Joseph Slavik, the recently retired President and CEO of Catholic Charities of the Diocese of Syracuse, and Mary Olsen, director of Disaster Response for Catholic Charities of the Diocese of Albany and diocesan liaison for Catholic Relief Services, will be honored by the New York State Council of Catholic Charities Directors at a reception on Monday, February 6, at 5:30 p.m. at the Renaissance Hotel in downtown Albany. The reception is part of the Council’s two-day convening Feb. 6-7, in which Catholic Charities personnel from all eight New York Dioceses advocate with elected and state agency officials on important issues of concern to the poor and vulnerable.
Mr. Slavik will receive the Bishop Francis J. Mugavero Award for outstanding contributions to the work of charity and social justice. The award is named for the late Bishop of Brooklyn. Mrs. Olsen will receive the Vincenza DeFazio Award for outstanding contributions to the work of New York State Council of Catholic Charities Directors. The award is named for a deceased long-time attorney with Catholic Charities of the Archdiocese of New York.
Mr. Slavik was with Catholic Charities of Syracuse from 1975 until his recent retirement at the end of 2016. He began his career at Catholic Charities in 1975 as director of youth services in Binghamton. Five years later he became director of Catholic Charities of Broome County, and in 2010 he was appointed to president and CEO of the diocesan Catholic Charities.
“Joe Slavik’s tenure as the head of Catholic Charities in Syracuse helped make the organization more efficient and responsive to community needs, whether that took the form of feeding the hungry, helping the homeless, or welcoming the immigrant,” said Vincent W. Colonno, CEO of Catholic Charities of Albany and chair of the Council of Catholic Charities Directors. “His work and enthusiastic attitude inspired all of us, and he was a constant source of encouragement and support to the other heads of Catholic Charities organizations through the Council of Catholic Charities Directors. I consider Joe a close friend and a colleague, and an example of service to the less fortunate.”
Mrs. Olsen began her career in Catholic Charities of Albany in 1984, as part of the office staff, rising through the ranks to her current position in 2000, in which she oversees the diocesan administration of Catholic Relief Services, the Catholic Campaign for Human Development, and disaster response and recovery.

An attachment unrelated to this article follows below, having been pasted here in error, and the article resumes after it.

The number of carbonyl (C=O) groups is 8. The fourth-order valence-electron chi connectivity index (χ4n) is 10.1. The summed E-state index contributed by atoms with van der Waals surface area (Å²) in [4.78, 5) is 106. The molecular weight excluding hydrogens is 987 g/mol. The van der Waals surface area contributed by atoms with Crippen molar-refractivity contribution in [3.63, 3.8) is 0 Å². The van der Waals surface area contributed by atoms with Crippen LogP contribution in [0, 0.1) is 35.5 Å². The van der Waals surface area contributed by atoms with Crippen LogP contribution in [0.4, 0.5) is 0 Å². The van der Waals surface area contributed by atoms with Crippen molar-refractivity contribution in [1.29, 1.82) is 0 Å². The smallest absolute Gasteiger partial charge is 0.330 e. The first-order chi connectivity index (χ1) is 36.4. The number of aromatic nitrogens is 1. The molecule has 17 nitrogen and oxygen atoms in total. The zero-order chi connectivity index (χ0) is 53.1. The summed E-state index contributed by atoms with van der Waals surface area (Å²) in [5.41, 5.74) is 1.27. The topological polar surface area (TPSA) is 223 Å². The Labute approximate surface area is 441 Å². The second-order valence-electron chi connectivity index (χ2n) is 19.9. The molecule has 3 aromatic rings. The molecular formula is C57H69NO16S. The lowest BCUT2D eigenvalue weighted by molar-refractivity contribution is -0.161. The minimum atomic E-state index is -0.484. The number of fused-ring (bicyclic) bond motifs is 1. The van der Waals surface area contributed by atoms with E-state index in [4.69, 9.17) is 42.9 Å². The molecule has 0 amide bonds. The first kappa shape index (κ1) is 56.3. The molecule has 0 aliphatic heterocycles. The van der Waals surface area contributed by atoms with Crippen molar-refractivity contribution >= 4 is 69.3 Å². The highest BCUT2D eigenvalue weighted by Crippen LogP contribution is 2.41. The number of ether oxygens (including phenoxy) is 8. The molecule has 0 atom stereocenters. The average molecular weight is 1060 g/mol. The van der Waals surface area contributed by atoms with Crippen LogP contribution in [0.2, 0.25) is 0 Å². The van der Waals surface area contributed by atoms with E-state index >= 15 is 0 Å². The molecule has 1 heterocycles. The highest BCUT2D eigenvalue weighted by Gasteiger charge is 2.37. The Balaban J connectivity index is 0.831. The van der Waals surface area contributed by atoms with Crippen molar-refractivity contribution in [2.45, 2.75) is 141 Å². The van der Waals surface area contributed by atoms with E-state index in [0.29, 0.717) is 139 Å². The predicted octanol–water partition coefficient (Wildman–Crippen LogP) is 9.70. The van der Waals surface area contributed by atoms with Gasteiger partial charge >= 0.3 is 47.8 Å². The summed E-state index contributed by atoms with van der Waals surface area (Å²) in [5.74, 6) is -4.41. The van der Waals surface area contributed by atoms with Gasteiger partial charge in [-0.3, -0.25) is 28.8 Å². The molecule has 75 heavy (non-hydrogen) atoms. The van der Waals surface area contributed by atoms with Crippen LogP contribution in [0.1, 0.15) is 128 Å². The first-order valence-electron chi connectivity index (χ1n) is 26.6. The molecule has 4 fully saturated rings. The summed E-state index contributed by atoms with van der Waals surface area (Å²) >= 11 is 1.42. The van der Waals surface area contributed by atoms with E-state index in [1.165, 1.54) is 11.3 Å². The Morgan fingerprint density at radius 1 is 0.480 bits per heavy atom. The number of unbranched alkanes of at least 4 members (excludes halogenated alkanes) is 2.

“Mary Olsen has been an integral part of Catholic Charities since first coming to the agency in 1984, and in that time, she’s contributed immeasurably to the efforts and priorities of the Council,” said Colonno. “In her 33 years here she has brought professionalism, a high level of organization, compassion, and humor to each project she has worked on. Over the years, she has built numerous positive relationships with officials here in the Albany Diocese and has advanced the Council’s work and goals in many venues. Those we have served in that regard have benefited from Mary’s dedication, and we are blessed to have her as part of the Catholic Charities family.”
The Catholic Conference represents New York State’s Bishops in matters of public policy.
Following is a statement from Richard E. Barnes, executive director of the New York State Catholic Conference on this morning’s announcement that Pope Francis has named Bishop John O. Barres of Allentown, Pa., as Bishop of Rockville Centre, succeeding Bishop William F. Murphy, whose retirement has been accepted:
“We offer a warm welcome to Bishop Barres to the Diocese of Rockville Centre and to the New York State Catholic Conference. We look forward to working closely with him for many years to come in advancing public policies that serve and protect the most vulnerable of our state’s citizens – the poor and marginalized, immigrants, the elderly and infirm, people with disabilities, and children, born and unborn. We know that, like his predecessor, Bishop Barres will be a strong voice for all of these populations and an advocate for our constitutional rights of conscience and religious liberty. We at the Conference assure Bishop Barres of our prayers and our loyalty as we work together to have a positive impact on the lives of all New Yorkers.
“As we greet Bishop Barres, we also take this opportunity to stress our deep gratitude to and affection for Bishop William F. Murphy. Bishop Murphy was installed as Bishop of Rockville Centre less than a week before the terrorist attacks of September 11, 2001, and immediately distinguished himself as a shepherd of profound compassion and empathy as he consoled a grieving diocese, which lost so many souls that day. In the years that followed, he has served the diocese and as a member of the Executive Committee of the New York State Catholic Conference with dedication.”
The New York State Catholic Conference represents the Bishops of New York State in matters of public policy.